There are enough compelling evidence(s) to suggest that AF renders pro-thrombotic state, via alterations in the individual components of “Virchow’ triad” (blood stasis, cardiac structure and blood constituents). Indeed, the thrombo-embolic risk associated with AF remains heterogeneous and are often associated with co-existent co-morbidities. AF patients should be individually risk assessed towards both thrombo-embolism and bleeding from anticoagulation. Further improvement in the thrombo-embolic risk stratification schemata with CHA2DS2-VASc Score  have helped clinicians to truly assess those at low-risk compared to moderate/high-risk patients. Until, recently vitamin-K antagonists (predominantly warfarin) were widely used for thrombo-prophylaxis in these AF patients. However, the emergence of newer novel oral anticoagulants (NOACs) has invariably assisted clinicians to sort an alternative to warfarin given their reliable form of antithrombotic effect, need for less monitoring as well as with minimal drug to drug and food interactions. At present the only major limitation with NOACs is the lack of specific anti-dote for individual agents. Nevertheless, there are ongoing pharmacological researches towards identifying specific anti-dotes for these individual novel oral anticoagulants and the preliminary results are quite promising.
Also, the evidences behind the role of NOACs in patients with intra-cardiac thrombus are quite sparse. Dabigatran etexilate is a pro-drug, and its active component “dabigatran” is an oral reversible, competitive direct thrombin inhibitor, which specifically binds to both free as well as clot-bound active thrombin molecules; thereby acts as a potent inhibitor of platelet aggregation. Morita, et al.  discussed the possible indirect thrombolytic effect of dabigatran in a patient with LA thrombus with complete resolution of thrombus following treatment with dabigatran 300 mg/day for 4-months as well as its potential in the treatment of these patients. Similarly, Nagamoto, et al.  in his case report demonstrated complete resolution of LV mural thrombus due to old anterior infarct with dabigatran 220 mg/day for 4-weeks. Kaku, et al.  reported complete dissolution of thrombus following 3-weeks treatment with dabigatran 150 mg twice daily in a hypertrophic cardiomyopathy patient with LV mural thrombus in an apical aneurysm. In a small study, up to 9% of patients with AF found to have LA thrombus on TEE with sub-therapeutic anticoagulation and associated with adverse outcomes . At present, there are no specific guidelines in the treatment of patients with LA or LAA thrombus as mostly they found to be co-existent in patients with AF patients  or mitral stenosis. Nevertheless, in patients with LV mural thrombus, ESC guidelines  recommend vitamin-K antagonist for at least 3-6 months; whereas ACC/AHA guidelines  recommend indefinitely in patients those with low risk of bleeding. Clearly with the availability of even more potent dual antiplatelet and percutaneous reperfusion therapies, we are unfortunately relying on the remote ancient old data from the pre-thrombolytic and thrombolytic era in making decisions regarding the treatment of mural thrombus without any clear consensus.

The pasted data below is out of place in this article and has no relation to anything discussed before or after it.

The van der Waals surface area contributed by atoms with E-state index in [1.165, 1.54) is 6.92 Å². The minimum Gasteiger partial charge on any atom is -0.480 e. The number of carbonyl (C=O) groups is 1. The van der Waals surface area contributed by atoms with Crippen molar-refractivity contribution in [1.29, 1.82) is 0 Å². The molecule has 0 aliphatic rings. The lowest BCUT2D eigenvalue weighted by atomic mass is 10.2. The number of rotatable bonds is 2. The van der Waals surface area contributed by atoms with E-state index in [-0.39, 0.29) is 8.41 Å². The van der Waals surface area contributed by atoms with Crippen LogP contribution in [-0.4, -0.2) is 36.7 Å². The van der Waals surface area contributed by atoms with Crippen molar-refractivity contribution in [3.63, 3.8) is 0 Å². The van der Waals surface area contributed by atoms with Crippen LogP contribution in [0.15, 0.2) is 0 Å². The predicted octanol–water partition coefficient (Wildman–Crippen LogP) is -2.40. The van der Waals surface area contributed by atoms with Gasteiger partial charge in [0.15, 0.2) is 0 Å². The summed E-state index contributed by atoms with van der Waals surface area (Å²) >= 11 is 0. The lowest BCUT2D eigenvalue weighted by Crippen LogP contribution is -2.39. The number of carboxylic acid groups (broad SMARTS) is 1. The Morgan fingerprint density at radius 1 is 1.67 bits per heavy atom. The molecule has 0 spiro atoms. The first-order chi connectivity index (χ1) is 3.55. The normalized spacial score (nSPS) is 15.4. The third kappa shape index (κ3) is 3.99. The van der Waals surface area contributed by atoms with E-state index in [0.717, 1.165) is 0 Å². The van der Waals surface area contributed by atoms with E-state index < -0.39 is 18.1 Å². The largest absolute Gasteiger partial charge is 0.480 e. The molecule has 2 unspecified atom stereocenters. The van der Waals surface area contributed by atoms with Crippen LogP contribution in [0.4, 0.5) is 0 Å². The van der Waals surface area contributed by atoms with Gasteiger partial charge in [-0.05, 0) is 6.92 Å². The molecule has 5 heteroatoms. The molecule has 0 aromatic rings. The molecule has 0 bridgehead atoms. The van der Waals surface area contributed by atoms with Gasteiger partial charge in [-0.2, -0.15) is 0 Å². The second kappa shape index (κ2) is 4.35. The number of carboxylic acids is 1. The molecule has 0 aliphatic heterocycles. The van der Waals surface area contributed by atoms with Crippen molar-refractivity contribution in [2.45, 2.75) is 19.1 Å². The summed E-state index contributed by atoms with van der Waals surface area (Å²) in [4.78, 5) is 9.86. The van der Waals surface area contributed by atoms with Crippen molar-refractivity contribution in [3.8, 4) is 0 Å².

Despite our exhaustive experience with warfarin over the years, truly we all appreciate and understand the unreliability of the drug in the real world practice and the absolute need for regular monitoring as well as its established interactions. Nonetheless, with the evolving experience with NOACs and individual case reports including ours, we believe there may be a role for NOACs even in patients with intra-cardiac thrombus. Without any doubt, the true efficacy and safety of the NOACs in the treatment of these patients with intra-cardiac thrombus needs to be evaluated in larger randomised controlled trials head-to-head with warfarin per se.
The author(s) declare that there is no conflict of interest regarding the publication of this case report.